Saturated (16:0) and unsaturated (18:1) fatty acids exerted opposing effects on the induction of apoptosis (1.4-fold increase in DNA fragmentation by palmitate and a 0.5-fold reduction by oleate; p<0.01). Palmitate-induced apoptosis was associated with increased ceramide content and co-incubation with Fumonisin B1 abolished this lipo apoptosis. Oleate, on the other hand, reduced ceramide content, and—unlike palmitate—upregulated FFAR1 and FFAR3, evoking a 2-fold increase in FFAR1-mediated GLP-1 secretion following acute exposure to 0.125 mmol/L palmitate; (p<0.05).

Conclusion/Interpretation

Saturated (16:0), but not unsaturated (18:1), fatty acids induce ceramide-mediated apoptosis of GLP-1-producing cells. Further, unsaturated fatty acids confer lipoprotection, enhancing viability and function of GLP-1-secreting cells. These data provide potential mechanistic insight contributing to reduced L-cell mass following a high fat diet and differential effects of saturated and unsaturated fatty acids on GLP-1 secretion in vivo.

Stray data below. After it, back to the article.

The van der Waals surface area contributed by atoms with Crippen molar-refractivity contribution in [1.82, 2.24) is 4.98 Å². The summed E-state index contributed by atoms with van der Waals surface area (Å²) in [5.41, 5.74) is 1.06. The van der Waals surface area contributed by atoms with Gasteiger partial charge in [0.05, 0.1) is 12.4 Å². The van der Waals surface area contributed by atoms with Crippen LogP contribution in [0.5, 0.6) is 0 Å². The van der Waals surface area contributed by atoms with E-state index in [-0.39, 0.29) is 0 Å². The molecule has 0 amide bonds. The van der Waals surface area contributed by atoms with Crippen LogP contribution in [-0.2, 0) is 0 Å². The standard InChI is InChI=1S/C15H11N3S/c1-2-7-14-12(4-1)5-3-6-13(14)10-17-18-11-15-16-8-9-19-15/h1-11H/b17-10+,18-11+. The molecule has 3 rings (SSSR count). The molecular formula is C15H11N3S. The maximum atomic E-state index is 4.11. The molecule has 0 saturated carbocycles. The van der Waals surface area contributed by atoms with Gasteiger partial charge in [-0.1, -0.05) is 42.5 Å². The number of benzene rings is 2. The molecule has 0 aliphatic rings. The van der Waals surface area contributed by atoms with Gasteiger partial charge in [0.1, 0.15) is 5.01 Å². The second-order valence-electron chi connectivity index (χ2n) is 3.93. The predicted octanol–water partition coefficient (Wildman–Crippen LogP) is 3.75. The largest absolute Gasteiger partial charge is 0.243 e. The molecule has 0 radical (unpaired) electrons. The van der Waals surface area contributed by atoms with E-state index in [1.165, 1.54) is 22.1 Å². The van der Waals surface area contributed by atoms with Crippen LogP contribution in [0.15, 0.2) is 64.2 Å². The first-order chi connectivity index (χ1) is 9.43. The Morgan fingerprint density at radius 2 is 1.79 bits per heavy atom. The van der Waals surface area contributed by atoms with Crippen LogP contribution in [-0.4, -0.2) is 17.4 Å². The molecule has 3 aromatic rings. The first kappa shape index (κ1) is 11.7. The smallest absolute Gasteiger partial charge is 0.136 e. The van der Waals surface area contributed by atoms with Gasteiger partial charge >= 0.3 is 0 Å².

]]>
<![CDATA[Pancreatic Beta Cell G-Protein Coupled Receptors and Second Messenger Interactions: A Systems Biology Computational Analysis]]> https://www.researchpad.co/article/5989db16ab0ee8fa60bcd3a8